The organized medical staff has a unique role in assuring the quality of care in hospitals. Yet the volunteer medical staff members are under unprecedented pressures which inhibit their willingness to take on tasks they traditionally have performed for free – whether medical staff leadership, service on committees, or on-call and indigent care coverage. Now, there is some data showing that throughout the country, there is an emerging bifurcation into alternate models of medical staff-hospital relationships. (See, Casalino et al, “Hospital-Physician Relations: Two Tracks And The Decline of the Voluntary Medical Staff”, Health Affairs (Sept 2008). Where in the era of post-failed Clinton health reform, hospitals bought primary care practices and then had to unload them, more and more hospitals today are acquiring specialist practices and employing specialist physicians. Equally present are the settings in which members of the medical staff go into competition with the hospital and cease to attend there as much as they used to, while they own and develop ambulatory surgery centers, imaging facilities and even whole specialty hospitals. What is the significance of this for medical staff governance and quality surveillance? These changes in organizational arrangements really ought to have little meaning to the functioning of the organized medical staff in relationship to the hospital board and administration with regard to its principal responsibilities for quality. The medical staff members, whether employed or independent or more typically a mix, still have a unique role in the hospital.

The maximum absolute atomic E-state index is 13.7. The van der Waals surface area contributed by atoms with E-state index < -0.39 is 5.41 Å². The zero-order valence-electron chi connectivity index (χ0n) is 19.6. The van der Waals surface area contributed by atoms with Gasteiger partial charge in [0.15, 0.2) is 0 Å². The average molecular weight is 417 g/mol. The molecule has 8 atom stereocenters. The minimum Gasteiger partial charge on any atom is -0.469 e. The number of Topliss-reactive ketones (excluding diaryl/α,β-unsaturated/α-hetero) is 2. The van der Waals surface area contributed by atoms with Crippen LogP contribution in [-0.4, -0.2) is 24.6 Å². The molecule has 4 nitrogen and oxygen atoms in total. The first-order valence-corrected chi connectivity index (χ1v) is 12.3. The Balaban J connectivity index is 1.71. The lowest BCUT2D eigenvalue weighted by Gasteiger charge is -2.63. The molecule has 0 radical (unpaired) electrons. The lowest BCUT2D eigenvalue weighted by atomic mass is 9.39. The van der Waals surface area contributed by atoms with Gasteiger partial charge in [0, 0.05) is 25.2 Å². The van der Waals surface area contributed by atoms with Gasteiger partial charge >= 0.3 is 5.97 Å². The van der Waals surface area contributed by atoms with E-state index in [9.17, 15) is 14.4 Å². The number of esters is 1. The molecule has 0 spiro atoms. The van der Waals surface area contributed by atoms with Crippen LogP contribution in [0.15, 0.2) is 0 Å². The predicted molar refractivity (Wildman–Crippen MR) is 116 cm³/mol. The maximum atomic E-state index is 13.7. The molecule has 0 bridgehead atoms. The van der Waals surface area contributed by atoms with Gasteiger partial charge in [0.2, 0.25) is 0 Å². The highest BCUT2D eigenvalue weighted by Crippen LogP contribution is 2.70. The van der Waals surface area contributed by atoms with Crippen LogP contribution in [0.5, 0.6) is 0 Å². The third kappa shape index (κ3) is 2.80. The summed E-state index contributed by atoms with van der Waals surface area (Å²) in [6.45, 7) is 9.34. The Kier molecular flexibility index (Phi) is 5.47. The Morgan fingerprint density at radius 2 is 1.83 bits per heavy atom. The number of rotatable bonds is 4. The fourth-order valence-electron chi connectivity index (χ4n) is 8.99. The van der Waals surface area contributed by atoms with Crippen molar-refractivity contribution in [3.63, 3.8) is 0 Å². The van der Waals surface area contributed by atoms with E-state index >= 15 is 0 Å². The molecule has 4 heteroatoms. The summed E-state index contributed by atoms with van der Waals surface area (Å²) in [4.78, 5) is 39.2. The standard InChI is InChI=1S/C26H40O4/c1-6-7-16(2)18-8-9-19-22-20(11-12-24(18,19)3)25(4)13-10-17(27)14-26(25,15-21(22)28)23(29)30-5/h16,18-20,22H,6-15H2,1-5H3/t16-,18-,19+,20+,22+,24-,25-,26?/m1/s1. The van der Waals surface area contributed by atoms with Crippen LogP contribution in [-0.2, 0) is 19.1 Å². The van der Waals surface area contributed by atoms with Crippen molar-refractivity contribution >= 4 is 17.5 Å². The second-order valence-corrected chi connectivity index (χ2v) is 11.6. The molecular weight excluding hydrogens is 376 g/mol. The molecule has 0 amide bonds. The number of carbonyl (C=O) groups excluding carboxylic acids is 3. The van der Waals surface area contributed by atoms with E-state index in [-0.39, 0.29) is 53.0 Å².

Some commentators have taken the position that the organized medical staff is obsolete if not moribund. We believe they may be wrong; although it is becoming increasingly important to consider carefully just what the function of the medical staff ought to be in the highest quality environments. If 20% of the medical staff is responsible for 80% of the hospital admissions, then who should be considered Active Staff with governance authority to make the rules for the interrelationships among all physicians? Who should define the quality culture for physicians? If the hospital employs the physicians and mandates their participation in activities that fundamentally do not interest them, what will be the outcome for patients? If the medical executive committee is focused on internecine warfare, endovascular food-fights and not how many hearses leave the hospital and why, what will the hospital do without a medical staff on whom it can rely to create a high quality environment? We think these are essential questions which merit the attention of hospitals, their boards and medical staff members. We do not believe that employment of medical staff members ensures an engaged medical staff which will work well on quality issues. We think that the current moment in quality policy and demand for demonstrated hospital quality performance offers an unprecedented opportunity to reinvigorate the role of the medical staff around issues that really matter.

The challenge of engaging physicians in quality initiatives at the hospital often falls most heavily on the shoulders of the medical leadership in the C-suite, whether the chief medical officer or the VPMA or the chief of staff. In their article directed to these folks, “Finding Common Cause in Quality: Confronting The Physician Engagement Challenge”, Jim Reinertsen and Alice Gosfield dispute the metaphor offered by Jeff Goldsmith of the hospital-physician engagement continuum as a coral reef of predators and prey. From their continuing work with IHI and medical staffs and hospitals around the country, they continue to hold the firm belief that enormous strides can be made for better patient care and more activated physicians, when physicians are seen as the hospitals true partners and not mere customers.